What Is Working Remotely, and How Can I Do It Better Than Anyone Else?

what is working remotely

What Is Working Remotely, and How Can I Do It Better Than Anyone Else?

Are your co-workers wondering, “What Is Working Remotely?” Show them by being the best remote employee in your company!

The majority of American professionals have worked remotely at some point in their careers, and if they haven’t, trends dictate that they will in the near future. When you think about it, this applies even to those who work in an office. Have you participated in a conference call? Sent a work email from home? Caught up on a report while on the subway? Welcome to the club! You’re part of the Remote Nation©. Our membership is growing every day.

But what is working remotely? How can you stand out in a burgeoning virtual workforce? What challenges do you face? The definition of working remotely is evolving. It can include the occasional off-campus responsibility or officing exclusively from a transatlantic apartment. For those of us who work from home or from locations other than a company’s headquarters, we have to establish ourselves as so memorable and so vital that colleagues think about us even though we aren’t physically present. Doing this better than everyone else in your company is achievable, as most professionals do a terrible job of making their presence memorable – and that’s with an in-person advantage!

Working remotely is similar to working on site in that to excel, you must make a special effort. The background might be different, but the demand isn’t. Don’t misunderstand me – this doesn’t mean it will be easy. You’ll still have to work at it. But you have an instant edge, because you’re willing to work at it. If you’re new to remote work, here are three areas to focus on as you get started. If you’re a practiced hand – perhaps too practiced and sliding into complacency – try refreshing your approach with these best practices.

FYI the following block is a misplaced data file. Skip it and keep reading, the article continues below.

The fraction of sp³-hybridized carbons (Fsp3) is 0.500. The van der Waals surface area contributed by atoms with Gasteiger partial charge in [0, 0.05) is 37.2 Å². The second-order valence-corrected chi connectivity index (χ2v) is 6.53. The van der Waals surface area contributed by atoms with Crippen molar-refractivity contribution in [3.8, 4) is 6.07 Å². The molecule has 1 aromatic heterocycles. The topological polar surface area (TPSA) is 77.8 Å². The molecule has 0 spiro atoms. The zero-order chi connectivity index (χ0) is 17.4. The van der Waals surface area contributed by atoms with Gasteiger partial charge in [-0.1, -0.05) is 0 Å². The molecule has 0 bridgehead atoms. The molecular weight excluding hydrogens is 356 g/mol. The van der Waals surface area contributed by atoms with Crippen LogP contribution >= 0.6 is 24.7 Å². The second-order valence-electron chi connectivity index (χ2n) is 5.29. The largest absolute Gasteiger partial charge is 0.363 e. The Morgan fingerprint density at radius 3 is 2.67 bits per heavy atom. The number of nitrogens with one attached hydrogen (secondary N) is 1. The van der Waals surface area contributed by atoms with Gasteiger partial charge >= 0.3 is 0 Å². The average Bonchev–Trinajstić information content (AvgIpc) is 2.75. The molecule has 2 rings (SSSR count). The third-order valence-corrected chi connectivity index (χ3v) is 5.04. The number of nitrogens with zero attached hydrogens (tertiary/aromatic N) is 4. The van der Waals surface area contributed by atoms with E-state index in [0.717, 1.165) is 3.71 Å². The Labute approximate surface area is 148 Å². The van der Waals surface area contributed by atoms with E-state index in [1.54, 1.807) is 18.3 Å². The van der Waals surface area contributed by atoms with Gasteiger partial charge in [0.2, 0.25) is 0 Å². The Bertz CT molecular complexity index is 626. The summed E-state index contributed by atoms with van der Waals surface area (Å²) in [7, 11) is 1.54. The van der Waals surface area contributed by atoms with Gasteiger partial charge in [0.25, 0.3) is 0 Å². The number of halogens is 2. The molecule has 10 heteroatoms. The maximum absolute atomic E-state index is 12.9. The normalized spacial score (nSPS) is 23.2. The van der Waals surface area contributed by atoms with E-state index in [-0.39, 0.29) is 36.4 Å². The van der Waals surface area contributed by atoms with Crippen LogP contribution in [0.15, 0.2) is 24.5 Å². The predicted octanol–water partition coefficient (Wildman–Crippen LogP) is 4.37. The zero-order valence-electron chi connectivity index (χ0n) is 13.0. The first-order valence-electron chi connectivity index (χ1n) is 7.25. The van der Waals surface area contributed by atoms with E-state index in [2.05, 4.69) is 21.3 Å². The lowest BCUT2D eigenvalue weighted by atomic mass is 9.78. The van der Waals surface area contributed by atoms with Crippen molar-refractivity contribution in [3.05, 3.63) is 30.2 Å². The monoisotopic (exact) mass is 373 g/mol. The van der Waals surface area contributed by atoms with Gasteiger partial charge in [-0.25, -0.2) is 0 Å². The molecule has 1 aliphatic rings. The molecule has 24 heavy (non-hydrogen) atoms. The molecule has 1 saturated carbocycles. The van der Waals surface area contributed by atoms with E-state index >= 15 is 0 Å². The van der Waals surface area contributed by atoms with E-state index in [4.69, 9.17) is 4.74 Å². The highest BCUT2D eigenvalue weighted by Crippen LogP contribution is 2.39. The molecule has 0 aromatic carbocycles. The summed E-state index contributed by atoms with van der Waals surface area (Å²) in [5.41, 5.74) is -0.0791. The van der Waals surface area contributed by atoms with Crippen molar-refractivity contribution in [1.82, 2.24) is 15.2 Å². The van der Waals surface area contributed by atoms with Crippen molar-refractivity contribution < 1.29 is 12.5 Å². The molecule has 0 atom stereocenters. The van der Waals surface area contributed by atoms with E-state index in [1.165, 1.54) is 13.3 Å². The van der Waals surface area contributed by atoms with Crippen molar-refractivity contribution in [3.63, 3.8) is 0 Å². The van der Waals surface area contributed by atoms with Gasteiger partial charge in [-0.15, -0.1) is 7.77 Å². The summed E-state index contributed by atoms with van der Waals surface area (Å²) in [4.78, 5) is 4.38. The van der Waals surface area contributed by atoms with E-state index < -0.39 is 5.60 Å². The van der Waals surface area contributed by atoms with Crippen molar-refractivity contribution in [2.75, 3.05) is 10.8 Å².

Negotiate Your Scope of Work, Operating Parameters, and Support Requirements

There’s nothing that will jeopardize a remote worker’s career faster than poorly defined scope of work and loose operating parameters. If you’re going to succeed as a remote worker, people need to trust you. If you have one idea of your job and others have a different idea, you’re bound to create frustration without realizing it.

Getting things defined upfront, renegotiating terms as you go along, and setting good boundaries from the outset helps you avoid problems in the long run. Make sure to coordinate support requirements and project management tools with your manager and co-workers. Above all, do what you say you’re going to do. Unreliability will obliterate trust before you know it.

Prioritize Your Workload and Availability – Lock In Your Office Hours

Contrary to popular opinion among office workers, skilled remote workers are more efficient and diligent than most office folks because they don’t have as many distractions. In fact, conscientious remote workers have a hard time powering down, particularly when they work with an international team. That’s why it’s vital that remote workers negotiate their workload and establish their office hours right away.

This is a continual renegotiation, because everyone will push the boundaries as they come to value your contribution. But it’s much easier to remind people of an agreed upon standard.

If you don’t set some basic boundaries upfront, it’s all but impossible to establish them later. People get used to having you available, and they won’t like it if you try to reduce your availability later on: They’ll view this as reduction in services and will be resentful of you for taking something away from them. If you’re going to change your operating habits for any reason, let everyone know beforehand so surprise is minimal.

Establish an Engaged Network That Will Respond With Urgency

Sometimes remote workers can feel helpless when problems arise. Colleagues are at times unresponsive, and you can’t simply hustle over to the next office for advice or direction. But the most effective remote professionals know many people they can contact to get things done quickly and efficiently. Invest in networking with people you respect, and establish reciprocal arrangements with them: “I’ll be there for you if you’ll be there for me.” Maintain the relationships anyway you can so that your network stays active for the moments when you really need it. Don’t just be a “taker” – work to give back more than you get.

What Is Working Remotely, and How Can You Excel? The Bottom Line

Working remotely is a growing trend for American professionals, and it’s important for telecommuters to establish themselves – as well as their expectations and limits – while monitoring their own progress. This takes negotiation and, if necessary, renegotiation. Whether you work exclusively from home or have a few offsite tasks, you can gain an edge by focusing on:

  • Your scope of work, operating parameters, and support requirements
  • Your workload, availability, and consistent office hours
  • Your engaged network that will respond with urgency

What is working remotely in your estimation, and according to your own experience? Please share your stories with me and our peers!

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